Annabel Thornton won’t be doing her traditional Christmas Day walk with her family in Victoria this year, but there are still plans for her family to connect for the holiday while she stays in Toronto. (Submitted by Annabel Thornton)

“I have a really good support network in Toronto, thankfully, so I have a lot of friends and I have a lot of people I can talk to,” Thornton said about how she’s handled living on her own for parts of the pandemic. “But it’s definitely hard not seeing [family] at this time of year.”

In lieu of the traditional Christmas Day nature walks and extended pyjama time, her mother has organized a “Zoom murder-mystery” so the extended family can still connect during the holiday.

“We’re just trying to make the best of a sub par situation,” Thornton said.

‘Christmas is a really big thing in my family,’ said Thornton, adding that personalized stockings and extended pyjama time on Christmas morning are part of how her family usually celebrates the holiday.  (Submitted by Annabel Thornton)

A time to be thankful

Eric Laing, 22, feels fortunate to have spent most of the pandemic near family. He spent the summer at home in Peterborough, Ont., with his mom, then moved to Vancouver in September to start work as an accounting associate.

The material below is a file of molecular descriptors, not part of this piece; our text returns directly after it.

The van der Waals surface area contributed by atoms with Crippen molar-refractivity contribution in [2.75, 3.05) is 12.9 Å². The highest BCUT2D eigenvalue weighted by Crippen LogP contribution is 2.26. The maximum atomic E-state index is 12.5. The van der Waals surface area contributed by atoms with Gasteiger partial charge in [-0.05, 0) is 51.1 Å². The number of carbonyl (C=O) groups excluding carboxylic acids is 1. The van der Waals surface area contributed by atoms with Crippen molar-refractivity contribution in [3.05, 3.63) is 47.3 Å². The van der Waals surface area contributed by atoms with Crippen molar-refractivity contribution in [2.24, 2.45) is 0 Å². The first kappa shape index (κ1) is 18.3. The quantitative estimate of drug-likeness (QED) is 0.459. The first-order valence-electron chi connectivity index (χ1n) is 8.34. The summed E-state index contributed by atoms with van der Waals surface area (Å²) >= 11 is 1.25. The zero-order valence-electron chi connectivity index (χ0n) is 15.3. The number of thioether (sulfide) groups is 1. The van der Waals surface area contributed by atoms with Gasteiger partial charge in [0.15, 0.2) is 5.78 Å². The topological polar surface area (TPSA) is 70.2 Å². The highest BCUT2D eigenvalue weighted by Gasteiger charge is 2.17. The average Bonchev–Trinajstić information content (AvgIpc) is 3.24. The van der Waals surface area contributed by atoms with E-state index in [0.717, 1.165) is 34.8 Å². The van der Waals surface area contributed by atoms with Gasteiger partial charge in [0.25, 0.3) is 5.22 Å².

Laing, who lives with his brother in Vancouver, is staying in B.C. for the holidays. Their family was supportive of the decision, with some members particularly appreciative that the brothers wouldn’t be putting themselves at risk of exposure during the cross-country flight.

Eric Laing, second from right, said his family was understanding when he decided not to return home for the holidays this year. (Submitted by Eric Laing)

Laing relished being able to go for walks and bike rides with family and friends during the summer in Peterborough, and he and his brother spent the fall hiking and going to the beach. He said that, combined with Zoom and FaceTime calls with his mother, helped keep the feelings of isolation at bay.

“It would be really nice to see the rest of my family for the holidays as we have for so many years,” Laing said. “But I’m really just feeling grateful to be able to spend it with my brother at least.”

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Too soon to know if Canada's COVID-19 case decline will continue, Tam says – CTV News

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MONTREAL —
Canada’s chief public health officer says it’s still too soon to know whether the recent downward trend in new COVID-19 cases will continue.

Dr. Theresa Tam says there’s been an improvement in the COVID-19 numbers in B.C., Alberta, Ontario and Quebec but the disease is regaining steam elsewhere.

She says it appears local health measures may be starting to pay off, but it’s not clear whether they’re strong and broad enough to continue to sustain progress.